„We replace God as best we can; for every god is good, provided he perpetuates in eternity our desire for a crucial solitude....“
— Emil M. Cioran Romanian philosopher and essayist 1911 - 1995
— Emil M. Cioran Romanian philosopher and essayist 1911 - 1995
— Arthur Schopenhauer German philosopher 1788 - 1860
Unverified attribution noted in Respectfully Quoted: A Dictionary of Quotations (1993), ed. Suzy Platt, Library of Congress, p. 39; compare Heraclitus: Nothing endures but change.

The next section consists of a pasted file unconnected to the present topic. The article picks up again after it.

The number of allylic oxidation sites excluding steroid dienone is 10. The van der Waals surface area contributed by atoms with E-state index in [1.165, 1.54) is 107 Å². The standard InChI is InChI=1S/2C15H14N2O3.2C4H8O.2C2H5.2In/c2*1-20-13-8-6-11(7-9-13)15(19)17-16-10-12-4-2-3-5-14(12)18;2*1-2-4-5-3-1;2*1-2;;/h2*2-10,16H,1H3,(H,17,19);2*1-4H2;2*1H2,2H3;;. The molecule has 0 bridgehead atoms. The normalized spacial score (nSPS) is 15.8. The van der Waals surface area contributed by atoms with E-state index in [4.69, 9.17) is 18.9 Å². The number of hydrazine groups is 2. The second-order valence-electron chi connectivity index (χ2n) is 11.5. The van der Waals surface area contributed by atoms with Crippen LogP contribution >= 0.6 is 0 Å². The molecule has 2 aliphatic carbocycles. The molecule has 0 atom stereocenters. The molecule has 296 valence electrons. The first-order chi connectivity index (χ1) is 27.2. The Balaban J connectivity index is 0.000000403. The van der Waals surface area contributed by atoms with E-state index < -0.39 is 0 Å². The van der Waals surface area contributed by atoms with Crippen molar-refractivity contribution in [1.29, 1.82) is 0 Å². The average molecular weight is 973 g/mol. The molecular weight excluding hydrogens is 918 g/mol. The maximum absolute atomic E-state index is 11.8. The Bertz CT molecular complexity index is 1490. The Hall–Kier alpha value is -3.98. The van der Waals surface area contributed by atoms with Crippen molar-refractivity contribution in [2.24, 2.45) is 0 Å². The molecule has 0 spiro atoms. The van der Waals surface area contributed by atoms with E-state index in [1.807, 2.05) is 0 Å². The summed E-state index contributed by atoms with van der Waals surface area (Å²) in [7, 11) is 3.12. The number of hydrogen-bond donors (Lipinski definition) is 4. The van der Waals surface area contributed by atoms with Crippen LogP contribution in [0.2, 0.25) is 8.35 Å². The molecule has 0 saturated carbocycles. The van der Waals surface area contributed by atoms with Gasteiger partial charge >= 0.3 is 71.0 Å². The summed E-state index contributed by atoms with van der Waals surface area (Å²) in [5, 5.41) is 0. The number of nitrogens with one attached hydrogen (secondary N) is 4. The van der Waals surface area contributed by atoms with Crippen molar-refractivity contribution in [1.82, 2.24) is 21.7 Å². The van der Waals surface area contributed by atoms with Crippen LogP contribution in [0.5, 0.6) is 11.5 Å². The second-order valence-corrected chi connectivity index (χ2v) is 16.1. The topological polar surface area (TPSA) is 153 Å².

— Sarvepalli Radhakrishnan Indian philosopher and statesman who was the first Vice President and the second President of India 1888 - 1975